4. “Our country says that we were founded to be a democracy, but we were actually founded as a slave-ocracy.”
    -Nikole Hannah-Jones

    …………….uhhh……. what? Is she saying that we’re ruled by slaves?

    1. And yes, I know what she was trying to say. But if you’re going to make up words, at least have them make sense.

      1. slavocracy – “a faction of slaveholders and advocates of slavery in the South before the American Civil War”

        https://www.merriam-webster.com/dictionary/slavocracy

        1. Well shit, I stand corrected. Touche.

          Only word I can think of containing the suffix “ocracy”, that doesn’t roughly mean “ruled by (the prefix)”.

          Thankfully, Nick does a good job of explaining why it’s a terrible argument, regardless of nomenclature.

          1. no, you’re not corrected. the dictionary is quoting the common meaning, not the way the word is constructed.

        2. Proving that even Webster’s can be just plain wrong at time, regardless of how a word is used by the (very) common man.

          1. It doesn’t prove anything like that.

            Language is just a tool to convey ideas. As long as a word is understood by the listener to mean what the speaker intended, then that definition of the word is correct. There could be multiple definitions of the same word, but it need only follow the one rule: that’s it’s understood to mean what its intended to mean.

            Any other languages “rules” are just guidelines and patterns to make the language is easier to teach, but those “rules” don’t trump the most important one.

            And words change meanings all the time. They change when people interpret them to mean something new.

            The

            1. like wanting to get untracked, but not go off the rails?

            2. And this is the number one reason why natural language, and even some made-up ones, are such a mess.

              Humans refuse to be reasonable!

    2. U.S. Constitution. Article 4. Section 4.
      “The United States shall guarantee to every State in this Union a Republican Form of Government”

      Huh; I wonder where Jones lives.. Certainly wouldn’t be USA.

      1. Of course, historically, certain republics have been known to have slavery.

      2. The founders and framers themselves continually used both Democracy and Republic to describe the US government.

        1. The founders were neither fools not careless. What they put into the final written document was Republic, not Democracy.

  5. So is Frederick Douglas, and his view of a “glorious liberty document,” now to be considered a white supremacist?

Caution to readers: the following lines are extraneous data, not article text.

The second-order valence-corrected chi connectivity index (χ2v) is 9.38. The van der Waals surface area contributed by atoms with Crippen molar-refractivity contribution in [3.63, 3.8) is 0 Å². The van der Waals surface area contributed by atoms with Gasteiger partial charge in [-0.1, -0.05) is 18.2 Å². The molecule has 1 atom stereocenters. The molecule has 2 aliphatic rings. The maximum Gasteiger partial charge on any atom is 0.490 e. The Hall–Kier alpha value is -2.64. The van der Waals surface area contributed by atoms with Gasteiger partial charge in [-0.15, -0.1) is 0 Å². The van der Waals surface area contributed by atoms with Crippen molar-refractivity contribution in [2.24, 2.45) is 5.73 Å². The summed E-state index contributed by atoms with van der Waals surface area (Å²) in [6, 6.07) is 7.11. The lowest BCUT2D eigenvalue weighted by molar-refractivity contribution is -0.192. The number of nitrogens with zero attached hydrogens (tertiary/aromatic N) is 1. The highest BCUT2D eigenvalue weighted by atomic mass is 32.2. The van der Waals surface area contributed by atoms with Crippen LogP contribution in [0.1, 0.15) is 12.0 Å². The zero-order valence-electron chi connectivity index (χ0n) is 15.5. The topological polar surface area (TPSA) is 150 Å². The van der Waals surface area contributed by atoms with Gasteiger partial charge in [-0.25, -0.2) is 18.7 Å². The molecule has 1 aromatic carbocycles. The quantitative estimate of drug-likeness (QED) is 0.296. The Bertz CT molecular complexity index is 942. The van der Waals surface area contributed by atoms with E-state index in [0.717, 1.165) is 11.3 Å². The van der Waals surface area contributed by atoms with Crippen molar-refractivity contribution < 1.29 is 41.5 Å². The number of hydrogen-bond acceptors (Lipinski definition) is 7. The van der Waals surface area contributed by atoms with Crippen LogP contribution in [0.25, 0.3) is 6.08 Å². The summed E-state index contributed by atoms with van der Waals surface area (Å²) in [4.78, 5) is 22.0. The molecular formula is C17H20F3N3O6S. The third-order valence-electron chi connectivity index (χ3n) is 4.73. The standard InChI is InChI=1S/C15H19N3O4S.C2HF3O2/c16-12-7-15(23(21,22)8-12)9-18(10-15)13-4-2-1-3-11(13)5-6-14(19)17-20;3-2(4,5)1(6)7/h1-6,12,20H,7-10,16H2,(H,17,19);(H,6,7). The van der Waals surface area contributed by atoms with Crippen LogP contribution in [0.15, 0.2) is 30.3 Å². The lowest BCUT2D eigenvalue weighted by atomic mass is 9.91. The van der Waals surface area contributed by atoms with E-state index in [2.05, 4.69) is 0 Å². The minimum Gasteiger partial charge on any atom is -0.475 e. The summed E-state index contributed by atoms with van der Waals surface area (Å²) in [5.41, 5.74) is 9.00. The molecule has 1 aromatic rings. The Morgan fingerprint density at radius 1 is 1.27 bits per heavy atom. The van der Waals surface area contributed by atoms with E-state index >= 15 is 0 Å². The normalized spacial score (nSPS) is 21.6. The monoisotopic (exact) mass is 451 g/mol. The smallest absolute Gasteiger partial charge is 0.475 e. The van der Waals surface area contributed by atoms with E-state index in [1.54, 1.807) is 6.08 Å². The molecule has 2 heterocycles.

1. It never was and you cannot possibly use the words of the founding documents to prove otherwise, you insufferable snowflake.

    1. The next step is to take some quotes out of context and then throw him in the bin with Tom Cotton, claiming he said things he never said.

    2. Allen West has been told by a young, chubby white progressive girl that he isn’t “black”. What makes you think she or other young progressives would consider Frederick Douglas “black” either?

      Your racial identity, just like your gender identity, is a matter of choice to progressives.

      1. Great! So I can be a 6′-5″, 300# black guy who is fast on his feet and quick to see patterns of movement? Hallelujah! Finally I can get a spot on the Dallas Cowboys!

  6. He wasn’t Democratic, so he wasn’t black.

    1. No he was a Republican.

  7. If blm, why are 50% of black pregnancies aborted.

    1. You only become actually black once you become a card carrying member of the Democratic party.

      If you haven’t done that, you are mere skinfolk, not kinfolk, and your life doesn’t matter to BLM or Democrats.

  8. “Inasmuch as the Constitution was never signed, nor agreed to, by anybody, as a contract, and therefore never bound anybody, and is now binding upon nobody; and is, moreover, such an one as no people can ever hereafter be expected to consent to, except as they may be forced to do so at the point of the bayonet, it is perhaps of no importance what its true legal meaning, as a contract, is. Nevertheless, the writer thinks it proper to say that, in his opinion, the Constitution is no such instrument as it has generally been assumed to be; but that by false interpretations, and naked usurpations, the government has been made in practice a very widely, and almost wholly, different thing from what the Constitution itself purports to authorize. He has heretofore written much, and could write much more, to prove that such is the truth. But whether the Constitution really be one thing, or another, this much is certain — that it has either authorized such a government as we have had, or has been powerless to prevent it. In either case, it is unfit to exist.” ~ Lysander Spooner